• How can I begin right away to study for the bar exam?A. Here is the answer Dr. Gallagher wrote in the November 2002 edition of the LTS – Law Training Schools email newsletter “Bar Passers”:(I.) THREE HINTS FOR PREPARING FOR THE BAR EXAM *NOW.*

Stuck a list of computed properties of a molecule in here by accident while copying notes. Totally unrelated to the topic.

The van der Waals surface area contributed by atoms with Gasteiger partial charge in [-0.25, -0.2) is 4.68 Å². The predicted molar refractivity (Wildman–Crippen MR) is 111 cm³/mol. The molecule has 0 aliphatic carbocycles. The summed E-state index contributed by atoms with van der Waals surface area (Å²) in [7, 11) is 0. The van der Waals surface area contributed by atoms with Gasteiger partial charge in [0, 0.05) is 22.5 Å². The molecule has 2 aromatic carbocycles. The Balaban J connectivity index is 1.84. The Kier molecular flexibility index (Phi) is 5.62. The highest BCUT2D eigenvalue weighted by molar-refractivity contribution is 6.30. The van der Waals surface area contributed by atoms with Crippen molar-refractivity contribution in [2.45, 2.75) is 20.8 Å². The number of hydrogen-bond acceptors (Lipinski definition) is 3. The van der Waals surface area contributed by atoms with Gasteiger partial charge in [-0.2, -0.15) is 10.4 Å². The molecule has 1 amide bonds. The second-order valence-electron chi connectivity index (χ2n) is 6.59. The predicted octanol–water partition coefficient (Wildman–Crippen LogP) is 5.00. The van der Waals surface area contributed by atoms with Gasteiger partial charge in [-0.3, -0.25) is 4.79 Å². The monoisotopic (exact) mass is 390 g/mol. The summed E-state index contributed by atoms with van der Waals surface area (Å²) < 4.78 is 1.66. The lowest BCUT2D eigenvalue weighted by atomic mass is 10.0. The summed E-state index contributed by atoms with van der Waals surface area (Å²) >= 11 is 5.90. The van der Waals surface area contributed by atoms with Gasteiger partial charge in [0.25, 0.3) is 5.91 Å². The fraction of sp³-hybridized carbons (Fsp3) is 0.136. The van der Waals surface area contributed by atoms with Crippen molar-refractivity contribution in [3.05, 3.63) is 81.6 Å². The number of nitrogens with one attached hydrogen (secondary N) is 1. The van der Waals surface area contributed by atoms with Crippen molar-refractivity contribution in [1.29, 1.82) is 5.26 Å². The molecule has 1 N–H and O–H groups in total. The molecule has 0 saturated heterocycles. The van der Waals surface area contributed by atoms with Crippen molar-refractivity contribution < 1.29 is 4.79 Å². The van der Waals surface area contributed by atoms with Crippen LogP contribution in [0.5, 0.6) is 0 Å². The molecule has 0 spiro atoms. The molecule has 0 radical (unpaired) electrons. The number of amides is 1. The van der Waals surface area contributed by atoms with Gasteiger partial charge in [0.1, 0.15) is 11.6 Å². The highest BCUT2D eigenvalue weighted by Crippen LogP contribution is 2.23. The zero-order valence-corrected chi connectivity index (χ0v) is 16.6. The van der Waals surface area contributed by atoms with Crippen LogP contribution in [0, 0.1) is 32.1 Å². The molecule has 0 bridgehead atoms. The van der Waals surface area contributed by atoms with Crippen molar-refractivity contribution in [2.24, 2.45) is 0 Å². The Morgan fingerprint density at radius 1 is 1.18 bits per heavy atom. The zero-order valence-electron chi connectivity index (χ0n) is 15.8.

(1.) GALLAGHER BAR PREPARATION TIP NUMBER ONE. To maximize credit on both the MBE and the New York essays, concentrate on knowing two subjects cold: (a) contract formation and (b) negligence. These are the topics with the largest numbers of questions on the Multistate Bar Exam (MBE). In addition, Contracts/UCC, usually including formation, appears on 8 out of 10 New York essay exams. The best study aid is the yellow box of Law-in-a-Flash flashcards for contracts. They used to be published by Emanuel, and they are now published by Aspen Law & Business. Click here to order: http://www.aspenpublishers.com/emanuel.asp . The telephone number is (800) 317-3113.(2.) GALLAGHER BAR PREPARATION TIP NUMBER TWO. Do not use taking the bar exam to find out whether or not you are ready for the bar exam! The most important thing for you to *know* now is how you are doing in your bar preparation, and whether you are really getting ready or not. To tell whether you are making progress studying for the MBE as the bar preparation period goes along, locate two 200-question tests now, from the same source. It is important for these tests to be from the same source so that they are of similar difficulty. Give yourself the first test right now, under exam conditions–watch your time. Then, after you have been studying for the bar for a month, take the second 200 questions. Compare your scores. Then compare your scores on contract formation in the two exams. Don’t rely on the percentages of questions you get right if you do twenty or fifty contracts questions at a sitting. That is unreliable. It is smart to know exactly how you are doing at all times in your bar preparation, and it is foolish just to “give the exam a shot.”Another thing you should do now is to take five questions on contract formation, review the answers, analyze the fact patterns. Then in two days do the analysis on those same five questions again. I don’t mean remember the answer choices, I mean work through the analysis: This is an offeror, this is an offeree, this is consideration, etc., etc. Pre-testing and re-testing is a technique educational testers use. It tells you whether you are making progress on your study or just–how to put it–spending your time. You should constantly review the key material, over and over, right until the bar exam. Re-test yourself on the key material many times during your weeks of bar preparation, to see whether you are on track to pass the exam.Word to the Wise. *Reading* alone is almost useless. Law does not stick to the brain. You must study, review, recite, test, review, recite. Keep testing yourself on the same MBE questions, doing the analysis. The “right answer” does not matter. It is the careful, slow analysis that counts: this is an offeror, this is consideration, etc. The book we use in the LTS – Law Training Schools is The Finz Multistate Method. It has excellent tables of contents that allow you to do five questions on contract formation, review the subject, recite, test yourself on another five questions on contract formation and so on. It is published by Aspen. The telephone is (800) 317-3113. Visit: http://www.aspenpublishers.com/search.asp(3.) GALLAGHER BAR TIP NUMBER THREE. Sign up for the must-take Ten-Day BarWrite Essay-Intensive/Retaker School. It includes two days of MBE study techniques, plus four days of essays and one day of Multistate Performance Test. Gemma Waananen says, “Dr. Gallagher’s MBE Method was phenomenal. I did exactly what she told me to do, and my score went from a 127 in February to a 149 in July 2000.” For detailed information, and to enroll, visit our web site, at , and enroll on our secure website.  Questions? Email Staff@BarWrite.com.